Archdiocese: Problem Is Not About Money, But Having Too Many Houses Of Worship

NEW YORK (CBSNewYork) — Catholics filled with emotion attended what could be the final Mass at more than two dozen churches around the New York area that are slated to close and merge with other parishes.

Joan Romanelli tearfully hugged her pastor after leaving the final Mass at St. Elizabeth of Hungary on East 83rd Street Friday morning.

“Heartbreaking,” she told CBS2’s Andrea Grymes. “I’m in denial. When I wake up Sunday morning, I will no longer have this place to come to. I’ve been here 35 years.”

The Upper East Side Catholic church is one of 31 the Archdiocese of New York says is closing and merging with nearby parishes as of Saturday.

WEB EXTRAS: Merged Parishes Using One Church | Merged Parishes Using Two Churches

“It’s a wrenching occasion for parishioners but understandable in the context of economics, if you will,” said parishioner Hugh McKiernan.

The Archdiocese explains this is not, at its core, about finances. It simply has too many churches to meet the needs of its people.

“We’re sorry for whatever pain people might be feeling, but in the long run, I think people will come to see they joined a stronger, more vibrant parish by bringing together two small communities of faith and building a stronger, more vibrant community of faith,” said Archdiocese spokesperson Joseph Zwilling.

At Our Lady of Peace on East 62nd Street, 12-year-old Ian Kurz lit candles on the steps of the church as part of an all-night vigil until its final Mass on Friday afternoon.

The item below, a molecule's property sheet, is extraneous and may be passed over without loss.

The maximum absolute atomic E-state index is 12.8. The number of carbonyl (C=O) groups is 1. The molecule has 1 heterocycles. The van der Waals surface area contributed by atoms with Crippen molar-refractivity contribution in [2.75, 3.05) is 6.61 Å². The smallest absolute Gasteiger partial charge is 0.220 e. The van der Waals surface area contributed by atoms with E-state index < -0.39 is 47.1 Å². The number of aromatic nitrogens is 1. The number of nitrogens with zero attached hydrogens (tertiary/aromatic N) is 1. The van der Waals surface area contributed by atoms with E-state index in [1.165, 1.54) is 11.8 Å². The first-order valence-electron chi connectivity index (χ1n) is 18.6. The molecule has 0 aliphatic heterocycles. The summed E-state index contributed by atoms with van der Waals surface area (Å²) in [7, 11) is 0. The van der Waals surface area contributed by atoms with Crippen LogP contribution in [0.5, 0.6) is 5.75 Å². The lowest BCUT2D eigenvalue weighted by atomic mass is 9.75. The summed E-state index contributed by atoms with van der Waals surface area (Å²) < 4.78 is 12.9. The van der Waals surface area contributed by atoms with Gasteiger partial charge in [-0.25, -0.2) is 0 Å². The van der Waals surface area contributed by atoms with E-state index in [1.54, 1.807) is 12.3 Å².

“I’m praying for a miracle and that is for the church to somehow stay open,” he said.

Parishioner Shane Dinneen offered to donate $2 million of his own money to save his beloved church, which he describes as a vibrant and financially sound parish, but the Archdiocese turned down the offer.

“I really believe it will be a tragedy to close Our Lady of Peace,” he said. “You can see the outpouring from parishioners here today.”

Many are hoping for some divine intervention. St. Elizabeth and Our Lady of Peace are two of seven parishes that have appealed their closing to the Vatican.

“It just goes against everything that the Catholic church is about, that this pope is about,” one parishioner at Our Lady of Peace told 1010 WINS’ Carol D’Auria. “And we are really are hoping for a miracle when he comes to New York and we’ve been writing to the Vatican and we’re really hoping he’ll save it.”

A decision from the Vatican is expected after Sept. 1. Until then, the church will remain closed.

Parishioners said Our Lady of Peace is financially very stable, attendance is good and that the church is a vital part of the community.

Zwilling said this plan is not only about merging parishes. In some areas, like Roosevelt Island, they’ll have bigger churches to serve the growing population.

The parishioners of the newly merged churches will decide the church building’s future with the input of the Archdiocese, WCBS 880’s Ginny Kosola reported.

The Archdiocese said some of the churches on the merger list will still be used on a regular basis while others will only on special occasions.


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